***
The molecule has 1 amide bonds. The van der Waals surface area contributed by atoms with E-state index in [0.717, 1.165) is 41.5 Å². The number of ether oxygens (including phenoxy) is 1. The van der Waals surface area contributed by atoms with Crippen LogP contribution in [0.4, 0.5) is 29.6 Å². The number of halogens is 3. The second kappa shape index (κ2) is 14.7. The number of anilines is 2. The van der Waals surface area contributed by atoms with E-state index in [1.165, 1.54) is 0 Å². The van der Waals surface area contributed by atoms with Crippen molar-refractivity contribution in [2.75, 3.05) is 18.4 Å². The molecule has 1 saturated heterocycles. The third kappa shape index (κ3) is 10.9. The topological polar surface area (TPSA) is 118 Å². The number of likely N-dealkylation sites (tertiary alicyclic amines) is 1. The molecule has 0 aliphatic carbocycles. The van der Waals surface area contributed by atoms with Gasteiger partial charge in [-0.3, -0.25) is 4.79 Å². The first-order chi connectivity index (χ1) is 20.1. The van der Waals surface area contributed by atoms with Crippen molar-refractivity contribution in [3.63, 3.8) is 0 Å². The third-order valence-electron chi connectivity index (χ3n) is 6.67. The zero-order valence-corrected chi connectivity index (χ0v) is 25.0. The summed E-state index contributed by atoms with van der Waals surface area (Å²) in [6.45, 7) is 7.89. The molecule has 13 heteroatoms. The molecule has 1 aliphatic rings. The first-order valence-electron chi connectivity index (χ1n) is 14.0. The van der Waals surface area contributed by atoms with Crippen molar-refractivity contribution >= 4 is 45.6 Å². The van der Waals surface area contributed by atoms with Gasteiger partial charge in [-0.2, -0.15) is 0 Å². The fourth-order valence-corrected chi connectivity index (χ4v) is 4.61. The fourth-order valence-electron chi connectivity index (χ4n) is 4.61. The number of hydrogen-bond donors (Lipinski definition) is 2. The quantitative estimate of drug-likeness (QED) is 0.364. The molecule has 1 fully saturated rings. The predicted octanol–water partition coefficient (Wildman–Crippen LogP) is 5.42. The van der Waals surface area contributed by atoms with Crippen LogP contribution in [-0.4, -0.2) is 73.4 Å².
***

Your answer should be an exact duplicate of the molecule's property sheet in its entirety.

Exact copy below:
The molecule has 1 amide bonds. The van der Waals surface area contributed by atoms with E-state index in [0.717, 1.165) is 41.5 Å². The number of ether oxygens (including phenoxy) is 1. The van der Waals surface area contributed by atoms with Crippen LogP contribution in [0.4, 0.5) is 29.6 Å². The number of halogens is 3. The second kappa shape index (κ2) is 14.7. The number of anilines is 2. The van der Waals surface area contributed by atoms with E-state index in [1.165, 1.54) is 0 Å². The van der Waals surface area contributed by atoms with Crippen molar-refractivity contribution in [2.75, 3.05) is 18.4 Å². The molecule has 1 saturated heterocycles. The third kappa shape index (κ3) is 10.9. The topological polar surface area (TPSA) is 118 Å². The number of likely N-dealkylation sites (tertiary alicyclic amines) is 1. The molecule has 0 aliphatic carbocycles. The van der Waals surface area contributed by atoms with Gasteiger partial charge in [-0.3, -0.25) is 4.79 Å². The first-order chi connectivity index (χ1) is 20.1. The van der Waals surface area contributed by atoms with Crippen molar-refractivity contribution in [3.63, 3.8) is 0 Å². The third-order valence-electron chi connectivity index (χ3n) is 6.67. The zero-order valence-corrected chi connectivity index (χ0v) is 25.0. The summed E-state index contributed by atoms with van der Waals surface area (Å²) in [6.45, 7) is 7.89. The molecule has 13 heteroatoms. The molecule has 1 aliphatic rings. The first-order valence-electron chi connectivity index (χ1n) is 14.0. The van der Waals surface area contributed by atoms with Crippen molar-refractivity contribution >= 4 is 45.6 Å². The van der Waals surface area contributed by atoms with Gasteiger partial charge in [-0.2, -0.15) is 0 Å². The fourth-order valence-corrected chi connectivity index (χ4v) is 4.61. The fourth-order valence-electron chi connectivity index (χ4n) is 4.61. The number of hydrogen-bond donors (Lipinski definition) is 2. The quantitative estimate of drug-likeness (QED) is 0.364. The molecule has 1 fully saturated rings. The predicted octanol–water partition coefficient (Wildman–Crippen LogP) is 5.42. The van der Waals surface area contributed by atoms with Crippen LogP contribution in [-0.4, -0.2) is 73.4 Å².